Thanks for the info Anne, and with all due respect, I disagree, although in the same breath you could well be correct.
I've been trying to piece together some of our early history and had noted that Eyre and Bunce were the people who appear to have first recorded the story of how aboriginal people track bees back to their hive, surprisingly they both arrived in Hobart on the "Ellen" on March 2, 1833.
I havn't tracked down Eyre's version yet but Bunce relocated to Australia Felix (now the state of Victoria) in 1839 only 5 years after the second attempt at establishing a colony here and immediately took off for a casual stroll over to Western Port Bay with a band of aboriginal people and it was on this trip that he records his version
...A hive of native bees had been discovered by one of the children -- a yan yean, or boy -- who had caught one of the little insects, not much larger than a musquito, while dipping its little proboscis into the blossom of a native honysuckle, Banksia, extracting from the nectaries of the flower its sweet juices. The little fellow caught and marked by the boy with a feather-like seed of a composite plant, and following to its home in a neighboring gum tree; thus betraying the little industious comunity of which it formed a member. The boy returned to the camp, and communicated the result of his discovery, when two large hollow sheets of bark were procured, thus forming bowls, which were carried to the tree and speedily filled with pure honey.
The native bees are very small, half the size of a common house-fly, and are stingless.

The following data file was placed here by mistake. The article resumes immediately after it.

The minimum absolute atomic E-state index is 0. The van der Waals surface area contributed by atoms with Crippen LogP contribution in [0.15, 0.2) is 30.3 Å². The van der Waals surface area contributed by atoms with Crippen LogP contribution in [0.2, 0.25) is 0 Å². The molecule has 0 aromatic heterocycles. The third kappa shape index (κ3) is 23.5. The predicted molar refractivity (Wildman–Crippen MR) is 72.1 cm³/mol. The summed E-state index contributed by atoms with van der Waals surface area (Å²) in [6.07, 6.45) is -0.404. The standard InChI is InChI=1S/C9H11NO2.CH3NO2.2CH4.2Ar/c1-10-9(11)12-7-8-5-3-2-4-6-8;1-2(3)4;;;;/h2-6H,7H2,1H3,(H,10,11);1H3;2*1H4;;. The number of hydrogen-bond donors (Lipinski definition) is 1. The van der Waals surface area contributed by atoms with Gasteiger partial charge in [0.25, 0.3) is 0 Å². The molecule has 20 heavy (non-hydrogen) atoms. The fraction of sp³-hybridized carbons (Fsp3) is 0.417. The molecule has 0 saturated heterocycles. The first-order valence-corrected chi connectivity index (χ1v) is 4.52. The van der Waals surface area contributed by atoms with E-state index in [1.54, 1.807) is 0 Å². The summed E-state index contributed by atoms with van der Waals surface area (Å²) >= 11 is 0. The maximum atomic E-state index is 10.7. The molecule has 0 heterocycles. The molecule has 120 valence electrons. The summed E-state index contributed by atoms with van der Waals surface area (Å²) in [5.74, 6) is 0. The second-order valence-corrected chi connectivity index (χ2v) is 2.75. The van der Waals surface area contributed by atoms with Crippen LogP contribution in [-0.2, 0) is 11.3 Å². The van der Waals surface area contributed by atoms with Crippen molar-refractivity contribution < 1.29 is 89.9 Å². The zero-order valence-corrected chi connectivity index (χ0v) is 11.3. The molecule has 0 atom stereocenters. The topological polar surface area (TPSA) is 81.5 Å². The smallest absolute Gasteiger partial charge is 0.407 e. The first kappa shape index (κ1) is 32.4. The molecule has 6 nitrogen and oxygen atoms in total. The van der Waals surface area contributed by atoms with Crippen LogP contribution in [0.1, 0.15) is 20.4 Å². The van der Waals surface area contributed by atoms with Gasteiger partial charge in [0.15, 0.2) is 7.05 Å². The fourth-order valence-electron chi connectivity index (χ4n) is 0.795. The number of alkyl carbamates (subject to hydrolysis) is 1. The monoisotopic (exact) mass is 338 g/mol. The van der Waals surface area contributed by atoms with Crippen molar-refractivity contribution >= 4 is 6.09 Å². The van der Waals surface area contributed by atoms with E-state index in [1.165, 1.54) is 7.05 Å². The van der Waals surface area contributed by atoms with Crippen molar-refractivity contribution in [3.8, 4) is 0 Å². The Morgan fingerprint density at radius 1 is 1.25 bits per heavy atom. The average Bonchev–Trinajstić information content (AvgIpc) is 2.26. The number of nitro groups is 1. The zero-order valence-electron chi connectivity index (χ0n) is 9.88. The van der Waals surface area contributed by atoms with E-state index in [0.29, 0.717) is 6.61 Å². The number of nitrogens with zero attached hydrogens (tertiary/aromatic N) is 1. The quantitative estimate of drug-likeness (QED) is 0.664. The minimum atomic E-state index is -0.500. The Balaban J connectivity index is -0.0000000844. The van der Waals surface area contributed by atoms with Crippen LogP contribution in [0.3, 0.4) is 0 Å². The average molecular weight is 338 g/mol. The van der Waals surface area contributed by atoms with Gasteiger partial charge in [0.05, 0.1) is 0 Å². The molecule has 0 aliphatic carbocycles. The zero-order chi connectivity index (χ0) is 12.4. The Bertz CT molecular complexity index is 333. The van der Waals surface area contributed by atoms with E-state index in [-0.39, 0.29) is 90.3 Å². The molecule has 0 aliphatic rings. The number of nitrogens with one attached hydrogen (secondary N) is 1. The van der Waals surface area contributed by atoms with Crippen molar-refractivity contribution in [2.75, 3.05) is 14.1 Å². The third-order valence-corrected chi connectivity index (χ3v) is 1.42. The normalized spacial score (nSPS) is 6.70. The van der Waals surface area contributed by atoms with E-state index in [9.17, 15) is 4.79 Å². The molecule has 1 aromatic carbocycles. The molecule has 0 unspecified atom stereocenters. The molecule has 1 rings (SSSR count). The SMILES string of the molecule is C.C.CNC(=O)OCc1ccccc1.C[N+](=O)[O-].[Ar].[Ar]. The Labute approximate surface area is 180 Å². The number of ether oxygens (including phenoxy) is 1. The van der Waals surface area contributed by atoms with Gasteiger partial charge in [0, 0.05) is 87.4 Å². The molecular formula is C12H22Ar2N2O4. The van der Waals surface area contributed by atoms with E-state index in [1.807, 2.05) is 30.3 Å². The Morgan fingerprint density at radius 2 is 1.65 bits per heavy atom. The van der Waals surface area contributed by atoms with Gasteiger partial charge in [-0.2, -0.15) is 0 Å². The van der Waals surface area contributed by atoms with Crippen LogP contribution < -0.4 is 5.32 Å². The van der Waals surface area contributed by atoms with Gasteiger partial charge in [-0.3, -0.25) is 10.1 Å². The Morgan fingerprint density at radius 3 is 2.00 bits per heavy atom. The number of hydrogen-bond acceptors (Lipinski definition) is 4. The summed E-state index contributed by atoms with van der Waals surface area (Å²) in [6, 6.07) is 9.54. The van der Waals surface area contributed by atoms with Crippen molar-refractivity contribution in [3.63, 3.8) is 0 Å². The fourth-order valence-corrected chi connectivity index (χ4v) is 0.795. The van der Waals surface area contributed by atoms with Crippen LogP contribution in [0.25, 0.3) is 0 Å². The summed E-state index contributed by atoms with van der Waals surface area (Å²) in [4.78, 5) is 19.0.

Regretably Bunce was a botanist not an entomologist, otherwise he might have described the insect, Bunce had spent 6 years in Tasmania describing the plants there then shortly after moving to Victoria was employed by Ludwig Leichhardt as the expedition botanist on the second failed attempt to cross the continent from east to west. (We all think we know how the third failed attempt ended however, I was surprised)
I had held off on this till now because I didn't know earlier on which of his may explorations, Bunce had observed this, but recently I managed to track down one of his books and was finally able to confirm the story.
So now I'm left wondering if there is a native bee still out there, or if this bee has now been displaced by its European cousins and ofcourse what the beastie looked like.
I have to admit here that as far as I am concerned Bunce was a hero of Australian ethnobotany and was clearly one of the few who really tried to get to know aboriginal culture and understand and record their knowledge.
His major work has just recently become available again, only the second time since its first print in 1859, I got a copy of the second edition and only half way through it but if you like that kind of stuff then this rates very highly